The resolution was cosponsored by Representatives Paul Gosar (R-AZ-04), Ralph Norman (R-SC-04), Tom Tiffany (R-WI-07), Randy Weber (R-TX-14), Tom McClintock (R-CA-04), Ken Buck (R-CO-04), Darrell Issa (R-CA-50), Andy Biggs (R-AZ-05), Brian Babin (R-TX-36), and Louie Gohmert (R-TX-01).

Read more from Representative Johnson’s office below


For Immediate Release
Contact: Taylor Haulsee  

Reps. Johnson and Nehls Call on Mayorkas to Rescind DHS “Public Charge” Rule

DHS recently updated federal policy to exclude consideration of several significant sources of federal funds, such as Medicaid, when determining the cost of immigration to taxpayers  

WASHINGTON, September 21, 2022 — United States Representatives Mike Johnson (LA-04) and Troy Nehls (TX-22), today in a letter to Secretary of Homeland Security Alejandro Mayorkas urged the secretary to withdraw his department’s recently announced public charge rule.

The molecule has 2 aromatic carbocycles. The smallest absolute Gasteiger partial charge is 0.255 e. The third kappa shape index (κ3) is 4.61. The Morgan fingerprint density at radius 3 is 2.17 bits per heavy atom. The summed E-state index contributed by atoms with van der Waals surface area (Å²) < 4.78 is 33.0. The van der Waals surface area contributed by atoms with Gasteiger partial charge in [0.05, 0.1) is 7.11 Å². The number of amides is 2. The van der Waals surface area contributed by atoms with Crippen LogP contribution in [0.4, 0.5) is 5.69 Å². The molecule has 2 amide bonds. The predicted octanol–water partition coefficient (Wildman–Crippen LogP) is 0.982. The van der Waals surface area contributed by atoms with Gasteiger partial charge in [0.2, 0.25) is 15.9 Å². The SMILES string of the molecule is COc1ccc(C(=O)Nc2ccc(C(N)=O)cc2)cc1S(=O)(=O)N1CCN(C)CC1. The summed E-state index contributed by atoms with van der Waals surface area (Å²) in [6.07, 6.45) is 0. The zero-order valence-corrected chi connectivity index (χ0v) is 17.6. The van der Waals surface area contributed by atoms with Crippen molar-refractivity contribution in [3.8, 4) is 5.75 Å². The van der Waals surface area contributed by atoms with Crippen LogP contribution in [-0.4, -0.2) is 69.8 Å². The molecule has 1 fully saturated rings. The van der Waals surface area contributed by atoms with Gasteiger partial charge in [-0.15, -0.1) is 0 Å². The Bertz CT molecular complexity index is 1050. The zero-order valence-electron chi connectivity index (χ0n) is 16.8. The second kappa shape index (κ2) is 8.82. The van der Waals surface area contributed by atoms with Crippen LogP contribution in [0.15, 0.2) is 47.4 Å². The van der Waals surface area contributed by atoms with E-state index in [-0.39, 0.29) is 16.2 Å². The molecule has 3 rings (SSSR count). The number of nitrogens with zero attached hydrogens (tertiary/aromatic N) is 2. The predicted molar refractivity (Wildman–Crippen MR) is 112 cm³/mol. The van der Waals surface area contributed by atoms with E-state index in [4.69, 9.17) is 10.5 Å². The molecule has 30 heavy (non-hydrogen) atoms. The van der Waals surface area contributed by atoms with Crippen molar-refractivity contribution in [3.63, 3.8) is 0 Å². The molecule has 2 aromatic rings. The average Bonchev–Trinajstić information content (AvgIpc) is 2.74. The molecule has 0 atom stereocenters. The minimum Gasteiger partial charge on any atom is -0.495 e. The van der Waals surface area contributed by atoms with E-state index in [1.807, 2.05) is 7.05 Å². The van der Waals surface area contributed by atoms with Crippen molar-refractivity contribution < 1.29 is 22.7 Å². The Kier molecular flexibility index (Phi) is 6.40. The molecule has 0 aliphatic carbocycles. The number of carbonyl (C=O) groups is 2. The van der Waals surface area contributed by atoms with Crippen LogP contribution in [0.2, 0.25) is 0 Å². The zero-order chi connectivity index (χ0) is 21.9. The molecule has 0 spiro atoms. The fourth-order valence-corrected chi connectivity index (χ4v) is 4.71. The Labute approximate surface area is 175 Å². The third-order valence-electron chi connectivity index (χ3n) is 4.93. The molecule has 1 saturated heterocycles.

The newly announced DHS policy will exclude several significant non-cash sources of federal funds—such as Medicaid—when determining a potential immigrant’s cost to taxpayers and admissibility or inadmissibility into America. The letter highlights the impracticality of excluding certain significant federal funds when determining an immigrant’s potential cost to taxpayers.  

“Our nation prides itself on having hard-working and self-reliant immigrants that contribute to the country’s economic prosperity,” the letter states. “In passing the public charge rule into law, Congress explained that immigrants should not rely on public resources, but rather rely on their own capabilities and the resources of their sponsors. It is irresponsible for the Biden Administration to counter congressional intent by disregarding this goal.”